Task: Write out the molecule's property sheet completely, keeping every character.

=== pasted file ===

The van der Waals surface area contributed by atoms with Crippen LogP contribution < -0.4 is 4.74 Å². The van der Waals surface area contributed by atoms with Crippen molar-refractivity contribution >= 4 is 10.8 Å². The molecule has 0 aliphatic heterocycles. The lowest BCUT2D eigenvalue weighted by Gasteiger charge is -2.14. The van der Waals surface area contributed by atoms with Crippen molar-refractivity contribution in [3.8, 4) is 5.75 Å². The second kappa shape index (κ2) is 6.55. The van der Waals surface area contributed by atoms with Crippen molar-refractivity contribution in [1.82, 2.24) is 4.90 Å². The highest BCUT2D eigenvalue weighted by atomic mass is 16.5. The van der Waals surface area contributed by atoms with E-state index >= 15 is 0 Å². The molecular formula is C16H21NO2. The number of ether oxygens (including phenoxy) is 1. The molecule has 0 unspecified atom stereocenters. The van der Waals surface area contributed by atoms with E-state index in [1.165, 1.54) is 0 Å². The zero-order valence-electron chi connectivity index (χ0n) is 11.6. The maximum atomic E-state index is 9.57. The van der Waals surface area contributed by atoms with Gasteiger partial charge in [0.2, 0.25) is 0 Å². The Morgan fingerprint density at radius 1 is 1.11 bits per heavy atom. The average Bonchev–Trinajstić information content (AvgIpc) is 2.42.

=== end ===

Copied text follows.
The van der Waals surface area contributed by atoms with Crippen LogP contribution < -0.4 is 4.74 Å². The van der Waals surface area contributed by atoms with Crippen molar-refractivity contribution >= 4 is 10.8 Å². The molecule has 0 aliphatic heterocycles. The lowest BCUT2D eigenvalue weighted by Gasteiger charge is -2.14. The van der Waals surface area contributed by atoms with Crippen molar-refractivity contribution in [3.8, 4) is 5.75 Å². The second kappa shape index (κ2) is 6.55. The van der Waals surface area contributed by atoms with Crippen molar-refractivity contribution in [1.82, 2.24) is 4.90 Å². The highest BCUT2D eigenvalue weighted by atomic mass is 16.5. The van der Waals surface area contributed by atoms with E-state index >= 15 is 0 Å². The molecular formula is C16H21NO2. The number of ether oxygens (including phenoxy) is 1. The molecule has 0 unspecified atom stereocenters. The van der Waals surface area contributed by atoms with E-state index in [1.165, 1.54) is 0 Å². The zero-order valence-electron chi connectivity index (χ0n) is 11.6. The maximum atomic E-state index is 9.57. The van der Waals surface area contributed by atoms with Gasteiger partial charge in [0.2, 0.25) is 0 Å². The Morgan fingerprint density at radius 1 is 1.11 bits per heavy atom. The average Bonchev–Trinajstić information content (AvgIpc) is 2.42.